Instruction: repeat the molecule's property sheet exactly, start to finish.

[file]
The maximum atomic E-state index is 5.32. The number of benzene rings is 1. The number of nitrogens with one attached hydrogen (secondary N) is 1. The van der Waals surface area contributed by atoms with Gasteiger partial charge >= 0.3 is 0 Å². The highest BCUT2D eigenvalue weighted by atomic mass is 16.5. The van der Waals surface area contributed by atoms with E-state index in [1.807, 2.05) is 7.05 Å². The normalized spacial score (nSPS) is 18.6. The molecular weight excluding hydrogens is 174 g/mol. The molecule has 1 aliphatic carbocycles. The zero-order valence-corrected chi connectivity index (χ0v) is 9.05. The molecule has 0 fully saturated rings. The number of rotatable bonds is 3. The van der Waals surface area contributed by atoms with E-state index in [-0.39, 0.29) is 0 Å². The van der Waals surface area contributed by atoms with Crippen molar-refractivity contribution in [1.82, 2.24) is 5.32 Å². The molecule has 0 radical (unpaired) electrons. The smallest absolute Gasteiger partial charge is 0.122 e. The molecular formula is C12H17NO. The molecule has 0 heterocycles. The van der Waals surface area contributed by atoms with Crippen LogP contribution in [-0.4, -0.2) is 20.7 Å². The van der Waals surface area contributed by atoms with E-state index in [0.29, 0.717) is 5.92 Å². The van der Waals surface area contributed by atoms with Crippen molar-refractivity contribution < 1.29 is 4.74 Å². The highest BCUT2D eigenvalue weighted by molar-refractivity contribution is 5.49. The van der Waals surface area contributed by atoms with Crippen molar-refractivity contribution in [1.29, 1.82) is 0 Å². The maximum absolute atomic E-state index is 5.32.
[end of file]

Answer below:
The maximum atomic E-state index is 5.32. The number of benzene rings is 1. The number of nitrogens with one attached hydrogen (secondary N) is 1. The van der Waals surface area contributed by atoms with Gasteiger partial charge >= 0.3 is 0 Å². The highest BCUT2D eigenvalue weighted by atomic mass is 16.5. The van der Waals surface area contributed by atoms with E-state index in [1.807, 2.05) is 7.05 Å². The normalized spacial score (nSPS) is 18.6. The molecular weight excluding hydrogens is 174 g/mol. The molecule has 1 aliphatic carbocycles. The zero-order valence-corrected chi connectivity index (χ0v) is 9.05. The molecule has 0 fully saturated rings. The number of rotatable bonds is 3. The van der Waals surface area contributed by atoms with E-state index in [-0.39, 0.29) is 0 Å². The van der Waals surface area contributed by atoms with Crippen molar-refractivity contribution in [1.82, 2.24) is 5.32 Å². The molecule has 0 radical (unpaired) electrons. The smallest absolute Gasteiger partial charge is 0.122 e. The molecular formula is C12H17NO. The molecule has 0 heterocycles. The van der Waals surface area contributed by atoms with Crippen LogP contribution in [-0.4, -0.2) is 20.7 Å². The van der Waals surface area contributed by atoms with E-state index in [0.29, 0.717) is 5.92 Å². The van der Waals surface area contributed by atoms with Crippen molar-refractivity contribution < 1.29 is 4.74 Å². The highest BCUT2D eigenvalue weighted by molar-refractivity contribution is 5.49. The van der Waals surface area contributed by atoms with Crippen molar-refractivity contribution in [1.29, 1.82) is 0 Å². The maximum absolute atomic E-state index is 5.32.